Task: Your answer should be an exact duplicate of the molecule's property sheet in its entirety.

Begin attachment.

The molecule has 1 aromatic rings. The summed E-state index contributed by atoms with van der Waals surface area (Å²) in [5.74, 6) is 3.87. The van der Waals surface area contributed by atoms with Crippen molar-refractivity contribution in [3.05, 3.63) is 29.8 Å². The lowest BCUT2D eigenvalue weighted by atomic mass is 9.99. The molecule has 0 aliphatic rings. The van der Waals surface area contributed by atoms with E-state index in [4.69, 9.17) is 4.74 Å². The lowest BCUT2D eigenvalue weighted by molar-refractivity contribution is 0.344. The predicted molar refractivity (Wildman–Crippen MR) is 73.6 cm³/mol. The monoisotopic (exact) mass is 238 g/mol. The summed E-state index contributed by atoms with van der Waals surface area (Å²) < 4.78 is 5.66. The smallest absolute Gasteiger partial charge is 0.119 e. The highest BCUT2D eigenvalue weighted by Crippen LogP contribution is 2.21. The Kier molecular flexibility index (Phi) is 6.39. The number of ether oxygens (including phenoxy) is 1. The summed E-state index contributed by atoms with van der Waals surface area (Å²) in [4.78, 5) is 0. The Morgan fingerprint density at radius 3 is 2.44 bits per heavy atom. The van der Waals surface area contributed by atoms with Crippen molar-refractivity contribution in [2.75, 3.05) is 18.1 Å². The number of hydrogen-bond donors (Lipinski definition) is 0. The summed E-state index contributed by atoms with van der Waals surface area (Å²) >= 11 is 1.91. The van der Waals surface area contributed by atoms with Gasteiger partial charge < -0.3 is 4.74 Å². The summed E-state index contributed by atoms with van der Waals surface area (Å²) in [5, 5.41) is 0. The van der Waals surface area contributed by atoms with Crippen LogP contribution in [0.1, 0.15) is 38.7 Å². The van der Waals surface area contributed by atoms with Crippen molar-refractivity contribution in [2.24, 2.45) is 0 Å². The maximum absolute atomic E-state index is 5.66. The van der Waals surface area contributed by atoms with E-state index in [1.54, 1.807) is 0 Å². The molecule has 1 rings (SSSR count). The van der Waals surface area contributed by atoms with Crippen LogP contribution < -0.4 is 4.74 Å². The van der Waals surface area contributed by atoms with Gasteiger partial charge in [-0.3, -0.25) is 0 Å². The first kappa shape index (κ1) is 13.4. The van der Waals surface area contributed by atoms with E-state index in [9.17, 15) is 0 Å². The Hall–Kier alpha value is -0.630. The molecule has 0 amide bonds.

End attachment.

The molecule has 1 aromatic rings. The summed E-state index contributed by atoms with van der Waals surface area (Å²) in [5.74, 6) is 3.87. The van der Waals surface area contributed by atoms with Crippen molar-refractivity contribution in [3.05, 3.63) is 29.8 Å². The lowest BCUT2D eigenvalue weighted by atomic mass is 9.99. The molecule has 0 aliphatic rings. The van der Waals surface area contributed by atoms with E-state index in [4.69, 9.17) is 4.74 Å². The lowest BCUT2D eigenvalue weighted by molar-refractivity contribution is 0.344. The predicted molar refractivity (Wildman–Crippen MR) is 73.6 cm³/mol. The monoisotopic (exact) mass is 238 g/mol. The summed E-state index contributed by atoms with van der Waals surface area (Å²) < 4.78 is 5.66. The smallest absolute Gasteiger partial charge is 0.119 e. The highest BCUT2D eigenvalue weighted by Crippen LogP contribution is 2.21. The Kier molecular flexibility index (Phi) is 6.39. The number of ether oxygens (including phenoxy) is 1. The summed E-state index contributed by atoms with van der Waals surface area (Å²) in [4.78, 5) is 0. The Morgan fingerprint density at radius 3 is 2.44 bits per heavy atom. The van der Waals surface area contributed by atoms with Crippen molar-refractivity contribution in [2.75, 3.05) is 18.1 Å². The number of hydrogen-bond donors (Lipinski definition) is 0. The summed E-state index contributed by atoms with van der Waals surface area (Å²) >= 11 is 1.91. The van der Waals surface area contributed by atoms with Gasteiger partial charge < -0.3 is 4.74 Å². The summed E-state index contributed by atoms with van der Waals surface area (Å²) in [5, 5.41) is 0. The van der Waals surface area contributed by atoms with Crippen LogP contribution in [0.1, 0.15) is 38.7 Å². The van der Waals surface area contributed by atoms with Crippen molar-refractivity contribution in [2.24, 2.45) is 0 Å². The maximum absolute atomic E-state index is 5.66. The van der Waals surface area contributed by atoms with E-state index in [1.54, 1.807) is 0 Å². The molecule has 1 rings (SSSR count). The van der Waals surface area contributed by atoms with Crippen LogP contribution < -0.4 is 4.74 Å². The van der Waals surface area contributed by atoms with Gasteiger partial charge in [-0.3, -0.25) is 0 Å². The first kappa shape index (κ1) is 13.4. The van der Waals surface area contributed by atoms with E-state index in [9.17, 15) is 0 Å². The Hall–Kier alpha value is -0.630. The molecule has 0 amide bonds.